The policy here contains this provision: "I Coverage ABodily Injury Liability. To pay on behalf of the insured all sums which the insured shall become legally obligated to pay as damages because of bodily injury, etc." The relevant part of the policy provision "13. Action Against CompanyCoverages A and B" reads: "No action shall lie against the company * * * until the amount of the insured's obligation to pay shall have been finally determined either by judgment against the insured after actual trial or by written agreement of the insured, the claimant and the company." Defendant alleges in its stricken further answer and defense and in bar of any recovery here a violation of the above two provisions of the policy, in that plaintiff's action is based on a consent judgment to which it did not consent.
Defendant stated in its brief, it refused to defend the suit against James Henry Johnson, its insured, brought by plaintiff. This refusal was based, according to defendant's answer, on the ground that the policy was not in force when plaintiff was injured, for the reason that it had been cancelled several weeks prior to the date of plaintiff's injuries, because the insured had refused to pay the premiums.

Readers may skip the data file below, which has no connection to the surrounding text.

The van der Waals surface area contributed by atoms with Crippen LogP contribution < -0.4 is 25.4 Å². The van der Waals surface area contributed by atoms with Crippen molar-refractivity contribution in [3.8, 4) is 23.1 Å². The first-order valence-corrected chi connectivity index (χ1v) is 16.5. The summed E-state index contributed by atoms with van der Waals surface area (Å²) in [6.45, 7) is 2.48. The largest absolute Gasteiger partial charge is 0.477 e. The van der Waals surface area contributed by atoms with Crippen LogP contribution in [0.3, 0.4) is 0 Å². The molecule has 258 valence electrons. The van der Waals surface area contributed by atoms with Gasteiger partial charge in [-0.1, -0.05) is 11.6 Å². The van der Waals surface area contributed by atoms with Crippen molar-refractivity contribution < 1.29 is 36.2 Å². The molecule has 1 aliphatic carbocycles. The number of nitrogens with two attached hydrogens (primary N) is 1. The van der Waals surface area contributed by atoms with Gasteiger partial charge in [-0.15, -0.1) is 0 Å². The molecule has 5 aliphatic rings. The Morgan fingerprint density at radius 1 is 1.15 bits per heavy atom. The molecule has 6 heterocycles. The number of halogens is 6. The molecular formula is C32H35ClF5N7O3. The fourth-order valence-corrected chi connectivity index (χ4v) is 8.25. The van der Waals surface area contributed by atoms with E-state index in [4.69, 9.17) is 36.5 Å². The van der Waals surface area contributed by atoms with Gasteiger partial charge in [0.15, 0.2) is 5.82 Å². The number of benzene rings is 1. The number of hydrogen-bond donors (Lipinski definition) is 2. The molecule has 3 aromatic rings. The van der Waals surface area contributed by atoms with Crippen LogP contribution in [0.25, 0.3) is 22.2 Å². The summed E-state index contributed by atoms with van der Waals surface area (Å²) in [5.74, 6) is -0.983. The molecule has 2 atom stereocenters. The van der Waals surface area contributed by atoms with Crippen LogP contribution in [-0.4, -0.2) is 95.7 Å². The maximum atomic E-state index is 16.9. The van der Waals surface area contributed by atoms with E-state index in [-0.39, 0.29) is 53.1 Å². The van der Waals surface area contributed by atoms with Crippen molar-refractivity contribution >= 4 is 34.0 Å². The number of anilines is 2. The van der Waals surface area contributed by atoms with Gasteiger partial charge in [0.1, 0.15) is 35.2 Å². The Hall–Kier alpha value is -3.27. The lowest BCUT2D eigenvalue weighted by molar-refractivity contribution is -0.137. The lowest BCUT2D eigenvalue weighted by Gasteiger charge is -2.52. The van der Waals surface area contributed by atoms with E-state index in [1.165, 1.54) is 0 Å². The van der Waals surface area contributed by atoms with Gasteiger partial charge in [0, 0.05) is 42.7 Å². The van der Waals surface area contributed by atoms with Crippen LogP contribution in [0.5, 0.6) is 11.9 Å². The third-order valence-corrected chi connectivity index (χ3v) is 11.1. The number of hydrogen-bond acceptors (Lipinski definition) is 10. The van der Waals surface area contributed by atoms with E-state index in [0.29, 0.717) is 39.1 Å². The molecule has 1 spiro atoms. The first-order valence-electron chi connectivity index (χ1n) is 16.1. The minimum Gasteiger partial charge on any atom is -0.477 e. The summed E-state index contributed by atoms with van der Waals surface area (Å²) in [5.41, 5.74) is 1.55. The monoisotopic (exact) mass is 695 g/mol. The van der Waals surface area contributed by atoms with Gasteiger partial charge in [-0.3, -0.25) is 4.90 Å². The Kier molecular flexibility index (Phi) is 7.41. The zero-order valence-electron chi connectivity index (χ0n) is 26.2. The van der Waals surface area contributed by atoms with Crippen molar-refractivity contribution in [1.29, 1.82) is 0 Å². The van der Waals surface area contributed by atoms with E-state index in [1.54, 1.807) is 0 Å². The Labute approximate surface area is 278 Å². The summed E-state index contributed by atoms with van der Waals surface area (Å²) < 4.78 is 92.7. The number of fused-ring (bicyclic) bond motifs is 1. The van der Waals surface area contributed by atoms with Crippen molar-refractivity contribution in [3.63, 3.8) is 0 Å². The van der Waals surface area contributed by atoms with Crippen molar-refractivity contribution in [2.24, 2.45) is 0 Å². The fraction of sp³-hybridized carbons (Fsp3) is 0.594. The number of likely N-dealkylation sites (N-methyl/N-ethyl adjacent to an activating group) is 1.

The courts generally hold that where a liability insurer denies liability for a claim asserted against the insured and unjustifiably refuses to defend an action therefor, the insured is released from a provision of the policy against settlement of claims without the insurer's consent, and from a provision making the liability of *434 the insurer dependent on the obtaining of a judgment against the insured; and that under such circumstances, the insured may make a reasonable compromise or settlement in good faith without losing his right to recover on the policy. Annotations 142 A.L.R. 812 and 49 A.L.R.2d 744, where many cases are cited from many jurisdictions; 5A Am.Jur., Automobile Insurance, Section 130; 45 C.J.S. Insurance § 937 b, page 1072; Huddy, Encyclopedia of Automobile Law, 9th Ed., Volume 13-14, pages 371-373; Appleman, Insurance Law and Practice, Vol. 8, Section 4690; Bituminous Casualty Corporation v. Walsh & Wells, Mo.App. St. Louis, 170 S.W.2d 117, where many cases are cited; Traders & General Ins. Co. v. Rudco Oil & Gas Co., 10 Cir., 129 F.2d 621, 142 A.L.R. 799, where many cases are cited.